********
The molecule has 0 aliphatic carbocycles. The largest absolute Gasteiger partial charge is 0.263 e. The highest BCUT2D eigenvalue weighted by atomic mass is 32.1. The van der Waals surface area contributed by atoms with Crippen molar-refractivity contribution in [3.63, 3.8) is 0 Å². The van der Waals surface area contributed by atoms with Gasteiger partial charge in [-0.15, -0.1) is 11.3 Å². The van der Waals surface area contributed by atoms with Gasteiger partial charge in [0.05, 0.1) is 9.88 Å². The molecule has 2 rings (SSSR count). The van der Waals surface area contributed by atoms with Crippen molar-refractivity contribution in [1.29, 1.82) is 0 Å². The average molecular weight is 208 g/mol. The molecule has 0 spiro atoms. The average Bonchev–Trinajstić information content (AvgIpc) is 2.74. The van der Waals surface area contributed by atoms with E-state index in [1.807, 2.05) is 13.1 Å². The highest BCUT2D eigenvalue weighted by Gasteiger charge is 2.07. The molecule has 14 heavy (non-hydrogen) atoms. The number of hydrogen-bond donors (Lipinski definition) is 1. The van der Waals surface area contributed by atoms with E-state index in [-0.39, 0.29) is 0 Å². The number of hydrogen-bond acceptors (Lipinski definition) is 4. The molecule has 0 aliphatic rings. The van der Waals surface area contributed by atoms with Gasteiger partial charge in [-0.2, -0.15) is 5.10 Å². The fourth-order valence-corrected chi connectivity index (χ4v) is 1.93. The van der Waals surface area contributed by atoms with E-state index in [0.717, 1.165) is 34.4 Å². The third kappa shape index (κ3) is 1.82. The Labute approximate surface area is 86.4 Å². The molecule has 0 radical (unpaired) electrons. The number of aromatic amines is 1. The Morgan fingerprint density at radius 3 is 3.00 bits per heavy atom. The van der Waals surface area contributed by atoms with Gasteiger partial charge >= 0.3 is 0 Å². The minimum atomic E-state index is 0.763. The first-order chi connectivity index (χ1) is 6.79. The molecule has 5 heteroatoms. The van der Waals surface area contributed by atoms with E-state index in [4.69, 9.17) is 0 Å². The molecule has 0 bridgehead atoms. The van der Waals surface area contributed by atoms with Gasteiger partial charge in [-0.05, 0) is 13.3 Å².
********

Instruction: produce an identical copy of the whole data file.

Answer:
The molecule has 0 aliphatic carbocycles. The largest absolute Gasteiger partial charge is 0.263 e. The highest BCUT2D eigenvalue weighted by atomic mass is 32.1. The van der Waals surface area contributed by atoms with Crippen molar-refractivity contribution in [3.63, 3.8) is 0 Å². The van der Waals surface area contributed by atoms with Gasteiger partial charge in [-0.15, -0.1) is 11.3 Å². The van der Waals surface area contributed by atoms with Gasteiger partial charge in [0.05, 0.1) is 9.88 Å². The molecule has 2 rings (SSSR count). The van der Waals surface area contributed by atoms with Crippen molar-refractivity contribution in [1.29, 1.82) is 0 Å². The average molecular weight is 208 g/mol. The molecule has 0 spiro atoms. The average Bonchev–Trinajstić information content (AvgIpc) is 2.74. The van der Waals surface area contributed by atoms with E-state index in [1.807, 2.05) is 13.1 Å². The highest BCUT2D eigenvalue weighted by Gasteiger charge is 2.07. The molecule has 14 heavy (non-hydrogen) atoms. The number of hydrogen-bond donors (Lipinski definition) is 1. The van der Waals surface area contributed by atoms with E-state index in [-0.39, 0.29) is 0 Å². The number of hydrogen-bond acceptors (Lipinski definition) is 4. The molecule has 0 aliphatic rings. The van der Waals surface area contributed by atoms with Gasteiger partial charge in [-0.2, -0.15) is 5.10 Å². The fourth-order valence-corrected chi connectivity index (χ4v) is 1.93. The van der Waals surface area contributed by atoms with E-state index in [0.717, 1.165) is 34.4 Å². The third kappa shape index (κ3) is 1.82. The Labute approximate surface area is 86.4 Å². The molecule has 0 radical (unpaired) electrons. The number of aromatic amines is 1. The Morgan fingerprint density at radius 3 is 3.00 bits per heavy atom. The van der Waals surface area contributed by atoms with Gasteiger partial charge >= 0.3 is 0 Å². The minimum atomic E-state index is 0.763. The first-order chi connectivity index (χ1) is 6.79. The molecule has 5 heteroatoms. The van der Waals surface area contributed by atoms with E-state index in [4.69, 9.17) is 0 Å². The molecule has 0 bridgehead atoms. The van der Waals surface area contributed by atoms with Gasteiger partial charge in [-0.05, 0) is 13.3 Å².